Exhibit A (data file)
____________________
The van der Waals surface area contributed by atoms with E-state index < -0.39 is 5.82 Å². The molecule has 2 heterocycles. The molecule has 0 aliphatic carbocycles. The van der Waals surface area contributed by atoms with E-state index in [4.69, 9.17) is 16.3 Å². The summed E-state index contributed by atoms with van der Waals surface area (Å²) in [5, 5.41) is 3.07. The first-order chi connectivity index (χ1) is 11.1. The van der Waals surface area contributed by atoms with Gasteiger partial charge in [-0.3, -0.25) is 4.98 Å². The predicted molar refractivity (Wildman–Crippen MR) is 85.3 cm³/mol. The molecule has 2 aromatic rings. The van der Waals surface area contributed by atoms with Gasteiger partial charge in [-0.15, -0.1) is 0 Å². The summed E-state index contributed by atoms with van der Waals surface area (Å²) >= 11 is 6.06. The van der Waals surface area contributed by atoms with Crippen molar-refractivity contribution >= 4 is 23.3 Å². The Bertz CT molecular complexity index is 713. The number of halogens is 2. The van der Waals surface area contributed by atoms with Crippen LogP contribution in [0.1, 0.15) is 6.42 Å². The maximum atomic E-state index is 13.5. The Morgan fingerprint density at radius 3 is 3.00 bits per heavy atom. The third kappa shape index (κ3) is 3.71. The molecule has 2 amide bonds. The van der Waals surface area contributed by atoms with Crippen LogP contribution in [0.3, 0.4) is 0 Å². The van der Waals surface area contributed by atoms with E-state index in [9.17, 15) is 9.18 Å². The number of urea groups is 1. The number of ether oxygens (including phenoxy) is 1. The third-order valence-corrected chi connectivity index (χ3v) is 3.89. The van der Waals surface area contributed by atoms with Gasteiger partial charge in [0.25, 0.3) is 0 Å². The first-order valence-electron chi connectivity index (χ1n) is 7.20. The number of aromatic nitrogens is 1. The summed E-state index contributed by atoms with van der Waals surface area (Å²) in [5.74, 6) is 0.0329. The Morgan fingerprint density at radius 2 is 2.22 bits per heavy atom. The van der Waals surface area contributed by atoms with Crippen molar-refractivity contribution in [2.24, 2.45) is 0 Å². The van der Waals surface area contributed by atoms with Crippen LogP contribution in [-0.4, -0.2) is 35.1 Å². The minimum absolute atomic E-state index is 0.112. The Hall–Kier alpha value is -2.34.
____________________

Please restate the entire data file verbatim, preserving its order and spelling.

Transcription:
The van der Waals surface area contributed by atoms with E-state index < -0.39 is 5.82 Å². The molecule has 2 heterocycles. The molecule has 0 aliphatic carbocycles. The van der Waals surface area contributed by atoms with E-state index in [4.69, 9.17) is 16.3 Å². The summed E-state index contributed by atoms with van der Waals surface area (Å²) in [5, 5.41) is 3.07. The first-order chi connectivity index (χ1) is 11.1. The van der Waals surface area contributed by atoms with Gasteiger partial charge in [-0.3, -0.25) is 4.98 Å². The predicted molar refractivity (Wildman–Crippen MR) is 85.3 cm³/mol. The molecule has 2 aromatic rings. The van der Waals surface area contributed by atoms with Gasteiger partial charge in [-0.15, -0.1) is 0 Å². The summed E-state index contributed by atoms with van der Waals surface area (Å²) >= 11 is 6.06. The van der Waals surface area contributed by atoms with Crippen molar-refractivity contribution >= 4 is 23.3 Å². The Bertz CT molecular complexity index is 713. The number of halogens is 2. The van der Waals surface area contributed by atoms with Crippen LogP contribution in [0.1, 0.15) is 6.42 Å². The maximum atomic E-state index is 13.5. The Morgan fingerprint density at radius 3 is 3.00 bits per heavy atom. The third kappa shape index (κ3) is 3.71. The molecule has 2 amide bonds. The van der Waals surface area contributed by atoms with Crippen LogP contribution in [0.3, 0.4) is 0 Å². The van der Waals surface area contributed by atoms with E-state index in [9.17, 15) is 9.18 Å². The number of urea groups is 1. The number of ether oxygens (including phenoxy) is 1. The third-order valence-corrected chi connectivity index (χ3v) is 3.89. The van der Waals surface area contributed by atoms with Gasteiger partial charge in [0.25, 0.3) is 0 Å². The first-order valence-electron chi connectivity index (χ1n) is 7.20. The number of aromatic nitrogens is 1. The summed E-state index contributed by atoms with van der Waals surface area (Å²) in [5.74, 6) is 0.0329. The Morgan fingerprint density at radius 2 is 2.22 bits per heavy atom. The van der Waals surface area contributed by atoms with Crippen molar-refractivity contribution in [2.24, 2.45) is 0 Å². The van der Waals surface area contributed by atoms with Crippen LogP contribution in [-0.4, -0.2) is 35.1 Å². The minimum absolute atomic E-state index is 0.112. The Hall–Kier alpha value is -2.34.